Why push climate alarmism at the expense of the truth and the public’s well-being? The proposed remedies to the abstract threat largely involve greater centralization of power, confiscations of wealth, increased regulations of citizens’ behavior, and increased dependencies on Democrat-controlled institutions.
A critical part of remaining in control and gaining even more is neutralizing the regime’s opposition.
“Unlike the Republican Party, the Democrat Party is more than a political party,” writes Levin. “It is the state party. It seeks to monopolize the political system, the culture, government, and society. And while the Republican Party exists to try to win elections, the Democrat Party plays for keeps — that is, election defeats can never be allowed to interfere with the ideological trajectory the party imposes on the nation. And when the Democrat Party wins elections, it continues building upon the permanent parts of the government infrastructure it firmly controls.”
“Thus, the Democrat Party single-handedly builds permanent centers of power,” continues Levin, “including in the vast federal bureaucracy, subsidized nongovernment organizations, lifetime activist judges, tenured professors and teachers, party members in the media, etc. The Democrat Party uses the culture and politics to empower itself and its agenda. And Democrats have no intention of surrendering control of either.”
Everything within the state, nothing against the state, nothing outside the state.
Levin notes the various ways in which the Democrat regime is working to cement its one-party status. These include de-legitimization of the Supreme Court, Electoral College, and other institutional impediments to government overreach; suppression of dissenting views online; further weaponization of federal law enforcement and the surveillance state; bastardization of language to frame the terms of debate in the regime’s favor; dilution of the electorate by waves of leveraged foreign nationals, thereby ensuring opposition by historical outliers is neutralized; co-option of big business; and the criminalization of its opposition, as seen in the political persecution of former President Donald Trump and pro-life groups.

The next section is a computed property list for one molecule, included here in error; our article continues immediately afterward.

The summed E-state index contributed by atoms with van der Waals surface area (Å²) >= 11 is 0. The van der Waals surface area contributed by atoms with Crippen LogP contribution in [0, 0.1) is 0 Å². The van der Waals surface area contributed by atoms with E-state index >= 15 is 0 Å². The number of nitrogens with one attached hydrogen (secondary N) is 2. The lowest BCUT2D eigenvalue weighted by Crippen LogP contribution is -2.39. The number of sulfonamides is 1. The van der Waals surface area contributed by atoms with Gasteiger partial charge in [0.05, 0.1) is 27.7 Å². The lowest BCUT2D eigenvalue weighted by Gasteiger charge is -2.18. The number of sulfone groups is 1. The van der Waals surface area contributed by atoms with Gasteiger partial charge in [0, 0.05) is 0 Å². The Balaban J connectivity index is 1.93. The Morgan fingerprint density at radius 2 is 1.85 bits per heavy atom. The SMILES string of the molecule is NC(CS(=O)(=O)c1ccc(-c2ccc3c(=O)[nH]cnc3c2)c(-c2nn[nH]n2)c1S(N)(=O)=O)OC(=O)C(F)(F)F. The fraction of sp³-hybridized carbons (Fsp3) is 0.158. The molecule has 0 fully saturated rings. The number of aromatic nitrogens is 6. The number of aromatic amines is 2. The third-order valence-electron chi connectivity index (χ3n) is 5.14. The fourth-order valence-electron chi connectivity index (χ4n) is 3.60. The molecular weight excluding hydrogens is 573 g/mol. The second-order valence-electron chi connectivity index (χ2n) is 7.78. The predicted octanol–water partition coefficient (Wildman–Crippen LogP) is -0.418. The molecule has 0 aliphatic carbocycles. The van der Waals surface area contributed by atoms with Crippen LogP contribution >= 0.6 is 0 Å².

The party of Jim Crow, the Ku Klux Klan, slavery, the Confederacy, identitarian eugenics, critical race theory, child genital mutilation, and Japanese internment won’t play fair because power, like the justice system increasingly under its control, is blind to its sins.
The exercise of raw power against enemies of the regime will become more and more brazen as the opposition is further whittled down, suggests Levin.
Rod Dreher, author of “Live Not by Lies,” has suggested that America has become a soft totalitarian state in which coercion comes in the form of threats to comfort and status contra threats to life and limb.
Levin, noting parallels between Freedom House’s past evaluations of authoritarianism in Russia and in China to the state of play in the U.S., alternatively suggests that hard totalitarianism, if not already here, is surely coming thanks to the American Marxists.
Although Levin does not ultimately provide a step-by-step guide on how the Democrats’ hard-totalizing efforts might be stopped, he indicates that it is his “deepest hope that this book, like a Thomas Paine pamphlet to the early colonist, will help alert our fellow citizens to the existential threat and rally them peacefully to the cause before darkness descends on the republic,” adding that “every legal, legitimate, and appropriate tool and method must be employed in the short and long run to shatter the Democrat Party and its anti-American ‘fundamental transformation’ agenda.”
True soldiers abound, as many appear to still love the United States. Time will tell if they will heed Levin’s warning and ensure the party of radical transformation fails in its ultimate quest.
Mark Levin: The Democrat Party must be ‘obliterated’youtu.be